Tag Archives: GarageBand

PTJ 110: Just Keep it Out of Your Pants

We’re pretty confident Steve Jobs would have advised us not to stuff the bendable iPhone 6 Plus into our pants pockets, much in the same way he helpfully suggested that we should hold our iPhone 4 differently to help alleviate antenna issues.

Also pretty confident  his pants pocket recommendation would go over just as well as his “antennagate” tip did.

This week on the show J.D. shows us where we can go for music lessons online and El Kaiser reviews DUBS “acoustic filters” from Doppler Labs.

In the news, Home Depot’s lax network security; Chinese e-commerce company Alibaba sets IPO record; UPS Stores set to offer 3D printing service; Amazon workers strike in Germany; despite reports of bendy new iPhones, Apple sells millions of them; and NASA’s MAVEN spacecraft enters the orbit of the planet Mars.

Music Videos

Piano lessons (or whatever instrument your parents thought you should play) are something many of may have found a total drag when we were growing up. Some people liked the lessons, though, and regret letting their musical skills lapse. Some people never got to have personalized guidance and have been dreaming for years about picking up an instrument as a new hobby. If you fall into one of these camps but are too busy to find a local teacher, music instruction has gotten decidedly more digital the past few years.

Sure, you can order instructional DVDs or video downloads for your instrument of choice from the Web. If you want more personalized guidance in your musical education, however, consider online lessons with a live teacher through your computer or tablet’s webcam. Thanks to Skype, Google Hangouts and other video-calling software — and websites that help you find a teacher — you can take those weekly lessons and get feedback from a live human without leaving the house.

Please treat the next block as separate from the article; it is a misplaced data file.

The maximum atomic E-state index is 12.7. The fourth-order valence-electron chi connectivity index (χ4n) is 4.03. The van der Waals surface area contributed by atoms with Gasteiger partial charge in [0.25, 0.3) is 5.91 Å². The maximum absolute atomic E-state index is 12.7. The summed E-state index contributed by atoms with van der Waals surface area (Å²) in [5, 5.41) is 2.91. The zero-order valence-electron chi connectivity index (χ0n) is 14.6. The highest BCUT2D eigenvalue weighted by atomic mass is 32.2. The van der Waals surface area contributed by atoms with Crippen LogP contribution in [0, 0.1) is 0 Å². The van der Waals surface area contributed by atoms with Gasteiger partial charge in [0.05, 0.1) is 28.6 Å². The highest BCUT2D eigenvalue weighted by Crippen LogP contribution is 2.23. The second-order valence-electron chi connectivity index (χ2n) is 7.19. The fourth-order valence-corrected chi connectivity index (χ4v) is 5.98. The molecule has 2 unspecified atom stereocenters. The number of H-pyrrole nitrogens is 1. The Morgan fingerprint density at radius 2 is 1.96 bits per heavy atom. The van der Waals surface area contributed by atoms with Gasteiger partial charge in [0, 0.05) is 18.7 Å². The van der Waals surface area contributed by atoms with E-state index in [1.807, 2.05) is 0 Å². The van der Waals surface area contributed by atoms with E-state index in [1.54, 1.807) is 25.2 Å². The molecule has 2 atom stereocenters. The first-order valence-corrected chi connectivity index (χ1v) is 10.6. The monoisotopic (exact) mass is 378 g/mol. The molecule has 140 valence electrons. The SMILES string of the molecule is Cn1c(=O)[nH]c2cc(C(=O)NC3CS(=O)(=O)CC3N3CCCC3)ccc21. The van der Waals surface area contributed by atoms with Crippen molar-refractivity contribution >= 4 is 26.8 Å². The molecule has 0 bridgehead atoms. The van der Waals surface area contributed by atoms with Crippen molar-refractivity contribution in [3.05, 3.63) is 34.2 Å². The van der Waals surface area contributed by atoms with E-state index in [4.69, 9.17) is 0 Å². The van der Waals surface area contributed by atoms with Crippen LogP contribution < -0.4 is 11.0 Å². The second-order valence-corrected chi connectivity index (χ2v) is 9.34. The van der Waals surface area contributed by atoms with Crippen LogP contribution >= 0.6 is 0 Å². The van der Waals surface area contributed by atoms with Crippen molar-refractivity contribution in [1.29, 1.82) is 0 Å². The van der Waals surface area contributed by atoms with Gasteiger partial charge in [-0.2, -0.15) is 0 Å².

One of the big sites in the web-lessons space is the Zenph Online Education Network. The company is based out of North Carolina’s Triangle Research Park area and offers to hook you up with teachers for more than 30 different instruments. Piano, guitar, brass, woodwinds, strings and percussion are offered, as well as lessons in songwriting, voice and music theory. Prices per lesson vary by teacher, but $20 for half an hour or $30 for an hour are common, and you can book a free trial.


ArtistWorks is another site, and it offers live and pre-recorded lessons on both music and art. This site uses a subscription-based model for its pricing plans starting at about $30 a month — $90 for three months. On the ArtistWorks site, you join a “school” — a specific section dedicated to a particular instrument and teacher. The schools have a lesson library, video exchange and personalized feedback. Some of the teachers are very well-known in their fields, like Tony Trischka for banjo, Mike Marshall on mandolin or clarinet lessons with Ricardo Morales of the Philadelphia Orchestra. You can also get free sample lessons.


If you’re a parent and looking for an online music teacher for your child (or yourself), Lessonface.com is another site to consider. The portal connects students of all ages to instructors for piano, guitar and most school-band instruments. You find a teacher by filling in a web form with your instrument, cost and schedule preferences. Prices average around $35 for a half-hour lesson. Some, but not all, instructors offer trial lessons if you want to see how the student does with the teacher.